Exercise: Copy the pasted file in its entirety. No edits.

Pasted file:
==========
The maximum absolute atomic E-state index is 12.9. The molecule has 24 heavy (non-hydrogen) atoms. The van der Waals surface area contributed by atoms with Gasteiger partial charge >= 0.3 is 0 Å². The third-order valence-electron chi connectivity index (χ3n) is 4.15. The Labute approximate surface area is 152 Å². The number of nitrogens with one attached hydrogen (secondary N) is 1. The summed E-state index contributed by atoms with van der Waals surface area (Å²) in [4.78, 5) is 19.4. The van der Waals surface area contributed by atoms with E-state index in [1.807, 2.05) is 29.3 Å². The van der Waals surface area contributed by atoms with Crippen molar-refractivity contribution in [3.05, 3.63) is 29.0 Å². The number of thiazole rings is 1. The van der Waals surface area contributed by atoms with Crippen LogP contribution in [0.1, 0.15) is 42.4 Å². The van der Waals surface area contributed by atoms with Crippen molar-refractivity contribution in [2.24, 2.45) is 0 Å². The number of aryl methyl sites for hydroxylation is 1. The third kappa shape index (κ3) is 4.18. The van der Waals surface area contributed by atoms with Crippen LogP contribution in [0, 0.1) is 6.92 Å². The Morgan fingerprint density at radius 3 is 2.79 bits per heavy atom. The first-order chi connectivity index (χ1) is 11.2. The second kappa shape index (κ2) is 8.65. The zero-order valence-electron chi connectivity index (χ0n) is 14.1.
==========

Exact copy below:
The maximum absolute atomic E-state index is 12.9. The molecule has 24 heavy (non-hydrogen) atoms. The van der Waals surface area contributed by atoms with Gasteiger partial charge >= 0.3 is 0 Å². The third-order valence-electron chi connectivity index (χ3n) is 4.15. The Labute approximate surface area is 152 Å². The number of nitrogens with one attached hydrogen (secondary N) is 1. The summed E-state index contributed by atoms with van der Waals surface area (Å²) in [4.78, 5) is 19.4. The van der Waals surface area contributed by atoms with E-state index in [1.807, 2.05) is 29.3 Å². The van der Waals surface area contributed by atoms with Crippen molar-refractivity contribution in [3.05, 3.63) is 29.0 Å². The number of thiazole rings is 1. The van der Waals surface area contributed by atoms with Crippen LogP contribution in [0.1, 0.15) is 42.4 Å². The van der Waals surface area contributed by atoms with Crippen molar-refractivity contribution in [2.24, 2.45) is 0 Å². The number of aryl methyl sites for hydroxylation is 1. The third kappa shape index (κ3) is 4.18. The van der Waals surface area contributed by atoms with Crippen LogP contribution in [0, 0.1) is 6.92 Å². The Morgan fingerprint density at radius 3 is 2.79 bits per heavy atom. The first-order chi connectivity index (χ1) is 11.2. The second kappa shape index (κ2) is 8.65. The zero-order valence-electron chi connectivity index (χ0n) is 14.1.